You can then choose to arrange the results by year by selecting this option from the dropdown list beside the search button.
For the Brooks collection you can also search 'Brooks P' to view the periodicals in the collection.
For the Hypatia Collection enter 'Hypatia' into the search box for books and 'Hypatia Jou' for journals. To browse all titles within a subject add the first 3 letters of the subject eg ‘Hypatia Bio’ will find all the material in the Biography section. The books and pamphlets are arranged within these subjects: Biographies; Health; Education; Occupations; Science; Crime; Religion; Marriage and the Family; Politics; Archaeology; History; Domestic Science; Art; Humour; Natural World; Poetry; Performing Arts; Diaries; Nursing; Literature; Myths and Legends; Travel; Topography; The Cornish Woman; The American Woman; Women and War; Fiction, Journals.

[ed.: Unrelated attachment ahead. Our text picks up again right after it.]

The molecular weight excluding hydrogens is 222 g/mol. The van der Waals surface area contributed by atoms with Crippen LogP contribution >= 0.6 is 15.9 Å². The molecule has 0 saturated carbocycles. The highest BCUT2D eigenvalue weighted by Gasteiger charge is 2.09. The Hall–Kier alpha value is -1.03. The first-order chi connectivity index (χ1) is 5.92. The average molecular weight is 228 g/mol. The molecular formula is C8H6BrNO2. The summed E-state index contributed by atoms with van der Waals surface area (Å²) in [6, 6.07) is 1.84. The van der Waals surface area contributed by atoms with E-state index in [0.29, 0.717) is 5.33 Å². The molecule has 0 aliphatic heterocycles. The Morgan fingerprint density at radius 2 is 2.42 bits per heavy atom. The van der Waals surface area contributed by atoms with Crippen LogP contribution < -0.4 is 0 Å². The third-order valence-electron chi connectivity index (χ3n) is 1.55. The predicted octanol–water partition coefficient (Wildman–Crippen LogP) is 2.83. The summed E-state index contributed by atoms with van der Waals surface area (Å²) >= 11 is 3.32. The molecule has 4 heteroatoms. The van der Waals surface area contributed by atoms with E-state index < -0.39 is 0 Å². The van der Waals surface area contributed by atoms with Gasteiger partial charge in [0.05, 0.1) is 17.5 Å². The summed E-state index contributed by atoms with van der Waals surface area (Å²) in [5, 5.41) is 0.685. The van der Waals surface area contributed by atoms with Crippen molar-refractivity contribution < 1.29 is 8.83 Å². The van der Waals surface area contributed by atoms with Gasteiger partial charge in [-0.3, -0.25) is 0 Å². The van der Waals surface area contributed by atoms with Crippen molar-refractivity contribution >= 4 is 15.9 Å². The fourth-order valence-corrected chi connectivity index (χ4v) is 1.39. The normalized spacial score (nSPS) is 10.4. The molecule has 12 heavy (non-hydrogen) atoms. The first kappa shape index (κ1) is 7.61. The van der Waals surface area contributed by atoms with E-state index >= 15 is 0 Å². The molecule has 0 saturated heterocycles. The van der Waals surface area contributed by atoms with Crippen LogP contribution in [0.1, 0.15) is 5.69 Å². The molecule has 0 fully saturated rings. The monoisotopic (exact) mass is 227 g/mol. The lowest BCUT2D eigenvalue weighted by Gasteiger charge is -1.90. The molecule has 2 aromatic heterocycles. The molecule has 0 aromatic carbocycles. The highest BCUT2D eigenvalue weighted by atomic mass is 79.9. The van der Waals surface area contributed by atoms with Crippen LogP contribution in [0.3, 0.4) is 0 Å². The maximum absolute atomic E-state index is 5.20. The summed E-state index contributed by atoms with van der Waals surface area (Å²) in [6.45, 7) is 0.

Getting to grips with hierarchical structuring
Information in archives is arranged according to the person or organization that created it, to reflect how the records were created/ used. This results in hierarchical structuring. It also means that researchers may have to search across several archives (possibly in different countries) to get the fullest possible picture of their research topic.
Hierarchical structuring refers to the different levels of description in an archive catalogue, beginning with the fonds, or collection level. This top level description provides a broad overview of the archive as a whole, including its size, information on the origin of the collection and the creator, a date range, and information on catalogues or guides associated with the archive - often known as finding aids. It may also tell you whether there are any specific access conditions or copyright requirements.